MACK WILLIAMS. Here we go again: Julie Bishop and Duterte!Sep 20, 2016
Foreign Minister Bishop’s not so gentle rebuke of President Duterte that the Philippines as a claimant state should pull its weight in the South China Sea eerily had all the elements of the earlier Australian approach to the acrimonious bilateral debate between Washington and Manila over the closure of the huge US bases in the Philippines. Much of which occurred in my 5 years as Ambassador there. Driven by our perceived Alliance obligations we were under instructions from Canberra to offer what assistance we could to the US in their debate with the Philippines on the grounds of regional security.
After six months in Manila it had become abundantly clear to me that very few Philippine leaders not only from the political scene but from across the community – including the powerful Catholic Church – wanted the bases to stay. And I reported so to Canberra. But also to the venerable Rich Armitage who was running the negotiations and who regularly asked me to meet when he was in town because he recognised that the Filipinos felt more comfortable levelling with us than with our American colleagues because of the overshadowing US colonial past. It was abundantly clear that US/ Philippine relations would be on much more solid ground once the bases and Philippine dependency on them had gone. Let’s not forget that at that stage and for some time later the US Navy depended on Filipinos “below decks” to keep their ships at sea – the only foreigners recruited.
And so in real regional security terms the more harmonious bilateral relationship betweenWashington and Manila which ensued was a definite plus.
With the containment of China and the so called US pivot the US has steadily sought to build back some of its military position in the Philippines. Again, that was welcomed by Canberra which seems never to have understood the depth and complexity of the US/Philippine relationship. All too often the Philippines has been written off as a near failed state so ridden by corruption etc but that is an argument for another day! Or now as Greg Sheridan posited the other day as a threat to regional stability by not singing from the US ( and Australian) hymn book.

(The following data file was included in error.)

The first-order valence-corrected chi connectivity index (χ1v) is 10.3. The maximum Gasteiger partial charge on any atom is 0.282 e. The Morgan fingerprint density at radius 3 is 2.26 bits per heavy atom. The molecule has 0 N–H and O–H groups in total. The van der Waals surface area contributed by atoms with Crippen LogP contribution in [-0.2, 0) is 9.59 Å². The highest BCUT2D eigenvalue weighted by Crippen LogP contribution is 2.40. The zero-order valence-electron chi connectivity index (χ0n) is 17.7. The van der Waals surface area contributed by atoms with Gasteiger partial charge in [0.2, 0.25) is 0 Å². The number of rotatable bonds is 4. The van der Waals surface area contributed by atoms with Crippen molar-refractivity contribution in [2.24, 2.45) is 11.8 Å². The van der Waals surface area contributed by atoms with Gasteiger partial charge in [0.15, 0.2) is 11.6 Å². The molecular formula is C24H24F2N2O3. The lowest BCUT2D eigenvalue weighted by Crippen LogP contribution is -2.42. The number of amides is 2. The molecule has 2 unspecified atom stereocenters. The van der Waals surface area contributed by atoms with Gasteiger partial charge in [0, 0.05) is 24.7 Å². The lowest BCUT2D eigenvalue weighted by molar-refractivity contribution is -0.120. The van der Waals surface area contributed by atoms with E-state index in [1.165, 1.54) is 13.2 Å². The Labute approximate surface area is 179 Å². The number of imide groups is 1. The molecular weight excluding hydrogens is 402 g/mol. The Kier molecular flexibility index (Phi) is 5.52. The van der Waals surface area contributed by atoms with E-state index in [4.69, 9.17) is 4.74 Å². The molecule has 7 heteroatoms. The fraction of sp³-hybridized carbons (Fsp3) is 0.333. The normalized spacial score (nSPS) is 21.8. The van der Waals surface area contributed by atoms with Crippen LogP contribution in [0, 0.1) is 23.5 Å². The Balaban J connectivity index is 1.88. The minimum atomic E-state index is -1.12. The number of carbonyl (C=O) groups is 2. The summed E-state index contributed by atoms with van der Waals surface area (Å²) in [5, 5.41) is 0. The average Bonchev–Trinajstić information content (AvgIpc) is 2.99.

As has been pointed out in this blog some time ago Duterte is a very tricky customer to deal with as I learned first hand as he was Mayor of Davao in my time there. But he is street smart and gets things done – even if by means we find abhorrent. And he is no Trump as sloppy media sometimes paint him. He has a real mandate with populism still running well for him. He also has some very capable technocrats in his Cabinet.
Probably even more important though is the fact that he has determined that the highest security priority for the Philippines are the several insurgencies which have so impaired development in the Philippines for so long – the communist NPA and the various Muslim groups including Abu Sayyaf.
On the former he got off to a quick start through his long time contact with his professor at the University of the Philippines and an exiled communist leader of over 20 years. Then came the appointment of several NPA or sympathisers to the Cabinet and the opening of negotiations in Europe. The balance here for Duterte is that the NPA/CPP’s major demand continues to be the end of any US military presence in the Philippines.
NPA/CPP influence steadily waned after the bases closure removed their main cause celebre but they have been quick to remind Duterte again lately that the US military influence remains a showstopper for them.
As for the Muslim insurgencies, Duterte has been claiming some Muslim blood in his heritage – something very little was ever spun back in Davao days ! Though Davao traditionally has not been regarded as part of Muslim Mindanao he knows just how important it will be to find some way to wind back the problems there – if not eliminate them totally. So again he was keen to see the complete rundown of US military presence there from the peak several years ago of hundreds to the last 50 now announced. It was probably no surprise then that a small number of foreign hostages were just released in Sulu by their captors – possibly as a quid pro quo even though ransom was probably also involved.